The Juniper Root System:
Shallow Roots That Spread
The creeping juniper plant has an extensive and shallow root system, with larger roots coming from the plant’s center and many smaller roots developing as the plant grows. As the branches spread, new roots appear on the branches about 6 inches from the branch tips, helping anchor the plant to the ground. Older plants can develop large, horizontally spreading roots up to 1 inch in diameter that may extend 10 feet or more from the plant’s center. Although the precise depth of the plant’s roots depends in part on how much moisture is available, plants in their native, dry habitat root to a depth of 5 to 14 inches.
Needs Full Sun, Tolerates Drought
Creeping juniper grows best and develops strong color in full sun. It can tolerate partial shade, but may have less dense foliage and appear a bit thinner without strong sun for most of each day. This plant is highly tolerant of dry soil once well established and can grow in porous, sandy soil that drains quickly. For a newly planted specimen, providing even moisture during its first year or two, especially during periods of drought, helps promote a healthy root system that can help the plant survive dry spells undamaged.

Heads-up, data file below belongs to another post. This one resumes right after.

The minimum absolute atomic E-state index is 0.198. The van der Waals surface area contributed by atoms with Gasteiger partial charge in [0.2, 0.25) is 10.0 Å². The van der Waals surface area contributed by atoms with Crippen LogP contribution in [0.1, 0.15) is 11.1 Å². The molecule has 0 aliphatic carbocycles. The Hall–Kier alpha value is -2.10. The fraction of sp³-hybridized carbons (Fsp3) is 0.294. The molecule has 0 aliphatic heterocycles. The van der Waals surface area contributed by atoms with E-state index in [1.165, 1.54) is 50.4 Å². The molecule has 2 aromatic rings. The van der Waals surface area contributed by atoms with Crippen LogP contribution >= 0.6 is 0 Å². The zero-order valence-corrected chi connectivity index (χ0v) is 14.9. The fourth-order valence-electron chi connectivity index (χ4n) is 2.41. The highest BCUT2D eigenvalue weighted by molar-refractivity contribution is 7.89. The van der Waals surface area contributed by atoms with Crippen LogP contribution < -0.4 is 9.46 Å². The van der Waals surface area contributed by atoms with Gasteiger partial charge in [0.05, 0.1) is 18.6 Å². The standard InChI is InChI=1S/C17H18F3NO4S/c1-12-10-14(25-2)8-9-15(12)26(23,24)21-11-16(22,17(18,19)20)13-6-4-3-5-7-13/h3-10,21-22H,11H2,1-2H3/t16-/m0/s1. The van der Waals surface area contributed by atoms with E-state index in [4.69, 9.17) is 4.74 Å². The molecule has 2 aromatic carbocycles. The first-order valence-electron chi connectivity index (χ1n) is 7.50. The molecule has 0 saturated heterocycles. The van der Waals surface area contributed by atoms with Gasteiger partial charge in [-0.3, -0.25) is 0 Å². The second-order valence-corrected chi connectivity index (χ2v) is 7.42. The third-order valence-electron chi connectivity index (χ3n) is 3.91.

Colorful Juniper Groundcovers
About 60 different cultivars of creeping juniper exist, with quite a few readily available at garden centers and nurseries. One variety called “Bar Harbor” is especially attractive, with striking, blue-gray foliage that becomes bluish-purple in fall. It’s about 1 foot tall and spreads to cover up to 6 feet of ground. “Blue Chip” is another cultivar with bluish foliage that retains its color year-round. It’s only 8 or 10 inches call, but can spread up to 10 feet. “Mother Lode” has variegated, green and gold foliage, with its yellow color deepening to orange in fall. It’s a slow-grower that’s extra-tiny, only about 3 inches tall, and spreads to about 3 feet. These varieties of creeping juniper grow in USDA zones 3 through 9.
These References (5) should help your court case:
Floridata: Juniperus Horizontalis
University of Connecticut Horticulture: Juniperus Horizontalis
Fire Effects Information System: Juniperus Horizontalis
Missouri Botanical Garden: Juniperus Horizontalis "Mother Lode"
Clemson University Extension: Juniper Groundcovers